Why it matters: The company plans to instead offer select researchers access to a set of new data tools, but news publishers, journalists or anyone with commercial interests will not be granted access to that data.

The big picture: The effort comes amid a broader pivot from Meta away from news and politics and more toward user-generated viral videos.

  • Meta acquired CrowdTangle in 2016 at a time when publishers were heavily reliant on the tech giant for traffic.
  • In recent years, it’s stopped investing in the tool, making it less reliable.

The new research tools include Meta’s Content Library, which it launched last year, and an API, or backend interface used by developers.

  • Both tools offer researchers access to huge swaths of data from publicly accessible content across Facebook and Instagram.
  • The tools are available in 180 languages and offer global data.
  • Researchers must apply for access to those tools through the Inter-university Consortium for Political and Social Research at the University of Michigan, which will vet their requests…(More)”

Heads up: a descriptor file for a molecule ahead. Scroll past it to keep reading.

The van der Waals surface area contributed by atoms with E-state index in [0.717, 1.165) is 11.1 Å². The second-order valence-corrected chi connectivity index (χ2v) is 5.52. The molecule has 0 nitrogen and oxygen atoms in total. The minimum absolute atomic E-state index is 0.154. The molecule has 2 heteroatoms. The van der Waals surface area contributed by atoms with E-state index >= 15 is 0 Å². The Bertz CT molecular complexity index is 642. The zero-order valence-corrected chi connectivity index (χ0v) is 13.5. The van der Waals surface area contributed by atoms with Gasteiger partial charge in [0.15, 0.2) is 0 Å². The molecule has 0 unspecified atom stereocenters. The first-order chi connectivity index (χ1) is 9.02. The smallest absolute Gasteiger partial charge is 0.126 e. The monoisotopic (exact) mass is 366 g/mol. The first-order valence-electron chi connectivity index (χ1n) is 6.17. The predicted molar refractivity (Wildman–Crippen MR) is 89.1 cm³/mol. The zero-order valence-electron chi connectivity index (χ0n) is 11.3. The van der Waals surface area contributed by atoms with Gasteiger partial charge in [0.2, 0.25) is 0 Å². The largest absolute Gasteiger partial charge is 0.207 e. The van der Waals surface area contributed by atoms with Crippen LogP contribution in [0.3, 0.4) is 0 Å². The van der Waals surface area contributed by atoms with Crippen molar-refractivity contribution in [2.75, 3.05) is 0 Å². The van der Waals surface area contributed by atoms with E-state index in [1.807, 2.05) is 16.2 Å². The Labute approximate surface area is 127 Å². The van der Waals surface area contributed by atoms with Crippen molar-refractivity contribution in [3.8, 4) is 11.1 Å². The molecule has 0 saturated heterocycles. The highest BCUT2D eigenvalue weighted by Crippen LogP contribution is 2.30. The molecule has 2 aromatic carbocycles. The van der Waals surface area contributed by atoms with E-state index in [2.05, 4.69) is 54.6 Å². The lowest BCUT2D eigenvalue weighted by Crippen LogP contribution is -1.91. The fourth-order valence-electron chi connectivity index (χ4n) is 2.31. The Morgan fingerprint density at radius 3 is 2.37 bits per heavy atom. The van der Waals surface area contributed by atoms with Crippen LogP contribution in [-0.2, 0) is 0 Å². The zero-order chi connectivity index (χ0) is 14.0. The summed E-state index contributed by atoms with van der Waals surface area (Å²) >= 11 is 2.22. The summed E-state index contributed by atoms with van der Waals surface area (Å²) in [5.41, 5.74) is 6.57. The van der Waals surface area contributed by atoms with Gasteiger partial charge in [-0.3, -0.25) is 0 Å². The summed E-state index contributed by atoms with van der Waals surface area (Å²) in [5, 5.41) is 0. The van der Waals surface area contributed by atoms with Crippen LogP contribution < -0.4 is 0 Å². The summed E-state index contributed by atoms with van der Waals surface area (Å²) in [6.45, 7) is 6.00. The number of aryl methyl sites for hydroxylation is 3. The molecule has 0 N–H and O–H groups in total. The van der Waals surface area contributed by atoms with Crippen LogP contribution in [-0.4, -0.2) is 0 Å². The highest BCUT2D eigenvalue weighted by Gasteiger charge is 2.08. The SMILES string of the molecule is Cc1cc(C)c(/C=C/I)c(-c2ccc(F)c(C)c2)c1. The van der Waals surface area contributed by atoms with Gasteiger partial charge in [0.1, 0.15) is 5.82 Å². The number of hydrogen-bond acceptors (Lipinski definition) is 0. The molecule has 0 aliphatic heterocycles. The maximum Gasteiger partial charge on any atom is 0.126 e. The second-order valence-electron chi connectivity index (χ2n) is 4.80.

New Horizons

An Introduction to the 2nd Edition of the State of Open Data by Renata Avila and Tim Davies: “The struggle to deliver on the vision that data, this critical resource of modern societies, should be widely available, well structured, and shared for all to use, has been a long one. It has been a struggle involving thousands upon thousands of individuals, organisations, and communities. Without their efforts, public procurement would be opaque, smart-cities even more corporate controlled, transport systems less integrated, and pandemic responses less rapid. Across numerous initiatives, open data has become more embedded as a way to support accountability, enable collaboration, and to better unlock the value of data.